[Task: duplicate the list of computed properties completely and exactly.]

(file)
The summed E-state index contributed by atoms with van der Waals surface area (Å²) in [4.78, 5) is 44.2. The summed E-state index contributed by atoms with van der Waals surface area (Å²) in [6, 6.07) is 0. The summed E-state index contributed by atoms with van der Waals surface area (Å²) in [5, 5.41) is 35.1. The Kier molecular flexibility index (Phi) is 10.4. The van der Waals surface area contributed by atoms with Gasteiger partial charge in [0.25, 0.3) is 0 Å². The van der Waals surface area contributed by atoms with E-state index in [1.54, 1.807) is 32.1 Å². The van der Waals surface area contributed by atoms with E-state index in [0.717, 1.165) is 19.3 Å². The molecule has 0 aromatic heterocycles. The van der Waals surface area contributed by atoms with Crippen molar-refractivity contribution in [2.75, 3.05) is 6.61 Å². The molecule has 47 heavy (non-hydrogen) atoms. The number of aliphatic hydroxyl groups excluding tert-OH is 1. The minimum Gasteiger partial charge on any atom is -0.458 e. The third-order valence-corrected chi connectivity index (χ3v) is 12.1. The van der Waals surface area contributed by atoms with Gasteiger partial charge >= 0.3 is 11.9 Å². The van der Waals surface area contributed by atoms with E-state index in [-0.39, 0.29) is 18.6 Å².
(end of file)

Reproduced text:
The summed E-state index contributed by atoms with van der Waals surface area (Å²) in [4.78, 5) is 44.2. The summed E-state index contributed by atoms with van der Waals surface area (Å²) in [6, 6.07) is 0. The summed E-state index contributed by atoms with van der Waals surface area (Å²) in [5, 5.41) is 35.1. The Kier molecular flexibility index (Phi) is 10.4. The van der Waals surface area contributed by atoms with Gasteiger partial charge in [0.25, 0.3) is 0 Å². The van der Waals surface area contributed by atoms with E-state index in [1.54, 1.807) is 32.1 Å². The van der Waals surface area contributed by atoms with E-state index in [0.717, 1.165) is 19.3 Å². The molecule has 0 aromatic heterocycles. The van der Waals surface area contributed by atoms with Crippen molar-refractivity contribution in [2.75, 3.05) is 6.61 Å². The molecule has 47 heavy (non-hydrogen) atoms. The number of aliphatic hydroxyl groups excluding tert-OH is 1. The minimum Gasteiger partial charge on any atom is -0.458 e. The third-order valence-corrected chi connectivity index (χ3v) is 12.1. The van der Waals surface area contributed by atoms with Gasteiger partial charge >= 0.3 is 11.9 Å². The van der Waals surface area contributed by atoms with E-state index in [-0.39, 0.29) is 18.6 Å².